Unsurprisingly, this led me to join and found several early stage tech startups, with a short detour in academia on the side. As a startup co-founder, I've gained a good understanding of the business and funding part of innovation, and have also enjoyed advising other startup founders.

And while I am quite happy to offer advice on the latest gadgets and tech trends, I always put people over frameworks and believe that responsibility should be a crucial part of the innovation process. Preferably as early as possible, but never too late to start.


About ten years ago, I got fed up with being the only women in the room at tech events and with startups ignoring half of their potential market. I started organizing free programming workshops for women in my community, and speaking up for the importance of greater diversity in our industry.

I am also the founder of Europe Code Week, a European Commission-supported grassroots initiative, which aims to demystify programming. The movement now reaches millions of people in over 80 countries each year and counts Apple, Google and others among its key supporters.

Given the power technology plays in our lives, I believe it's our responsibility to make tech more accessible and inclusive. More inclusive tech is good for business, but also necessary to shape a better future for humanity. I see inclusivity as an essential part of innovation and the key to unlocking our collective imagination, which is why I bring accessibility and diversity to the forefront of every project.

A large group of mostly women who attended the Django Girls free programming workshop in Ljubljana. The workshop attendees and mentors are posing on stairs and smiling and waving at the camera.

Meet my cats

Alright, I tried (not very hard), but I also want to talk about my cats. Cats rule the Internet and bring joy to our video calls. They remind me of how important it is to rest, be present and playful, and appreciate nature. Besides, you're very likely to meet one of my furry companions during my meetings, so you might as well learn something about them.

Active meeting crashers

Blink the Determined (2012)

A lover of routines, can often be found hissing at the younger ones who forget to respect boundaries.

A small tabby caramel-brown Devon Rex cat with greenish eyes, loafing on a green plaid blanket, and looking at the camera with her head held up high in a curious expression.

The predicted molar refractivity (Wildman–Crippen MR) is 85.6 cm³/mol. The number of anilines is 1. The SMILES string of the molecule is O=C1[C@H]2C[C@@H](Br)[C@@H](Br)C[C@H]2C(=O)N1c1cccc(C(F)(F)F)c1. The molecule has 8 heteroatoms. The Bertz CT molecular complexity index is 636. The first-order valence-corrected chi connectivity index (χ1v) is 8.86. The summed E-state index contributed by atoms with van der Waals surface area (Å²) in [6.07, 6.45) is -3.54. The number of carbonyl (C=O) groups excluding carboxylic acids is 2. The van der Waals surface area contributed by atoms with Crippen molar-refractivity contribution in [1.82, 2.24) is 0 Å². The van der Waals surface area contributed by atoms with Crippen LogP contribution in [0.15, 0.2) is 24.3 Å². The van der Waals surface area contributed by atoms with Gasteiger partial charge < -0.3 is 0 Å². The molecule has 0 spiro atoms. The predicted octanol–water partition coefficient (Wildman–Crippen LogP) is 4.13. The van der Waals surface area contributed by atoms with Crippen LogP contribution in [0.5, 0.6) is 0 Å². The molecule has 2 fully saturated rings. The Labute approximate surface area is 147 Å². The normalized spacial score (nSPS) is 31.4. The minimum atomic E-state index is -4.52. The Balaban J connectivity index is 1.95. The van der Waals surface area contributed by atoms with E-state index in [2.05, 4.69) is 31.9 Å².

Kenzi the Curious (2021)

Meticulously observing my every move, most likely to start answering my emails at some point.

A medium-sized orange tabby Devon Rex cat with white patches in front of his body and orange eyes, lying on a dark grey cushion and trying to look innocent.

Happy the Entertainer (2022)

Usually up to no good and most likely to crash my meetings for an emergency cuddle session.

Sadly retired

The face of a long-haired orange tabby Maine Coon cat with white patches in front of his body, green-orange eyes, with his head tilted slightly to the right.

Epic the Wise (2009 – 2021)

Never liked meetings, but Epi is fondly remembered as a loyal companion and dedicated fly hunter.

About this website

This website was designed and coded by yours truly. No fancy frameworks, just plain old HTML and CSS to keep things light. I did my best to compress all images and keep the digital footprint of this website low.

I'm not using any cookies or analytics because I don't believe in collecting data just because we can.

While I did have some fun with the design, I adjusted the font settings and colors with accessibility in mind. I used accessibility checkers to improve the website and aimed to write helpful descriptive text for images. I might further improve the design with dark mode support at some point, but I struggle with bright text on dark backgrounds due to keratoconus, so I decided to go with a lighter design first.

The choice of fonts was intentional and inspired by the page Feminist Fonts. I am using the Cheery Swash font by Nataliya Kasatkina for headings, and Palanquin by Pria Ravichandran for other text.

Other resources that helped me along the way – and that you might find useful as well – are: google-webfonts-helper, CSS Generators, CSS filter generator.

And yes, this is the level of detail and care I put into everything I do, which is why I prefer to say no if we're not the right fit. But if all the cats and bright colors didn't make you click away, I'd love to chat and discover how we can make the world a better place together. You can send me a friendly email at alja@ialja.com.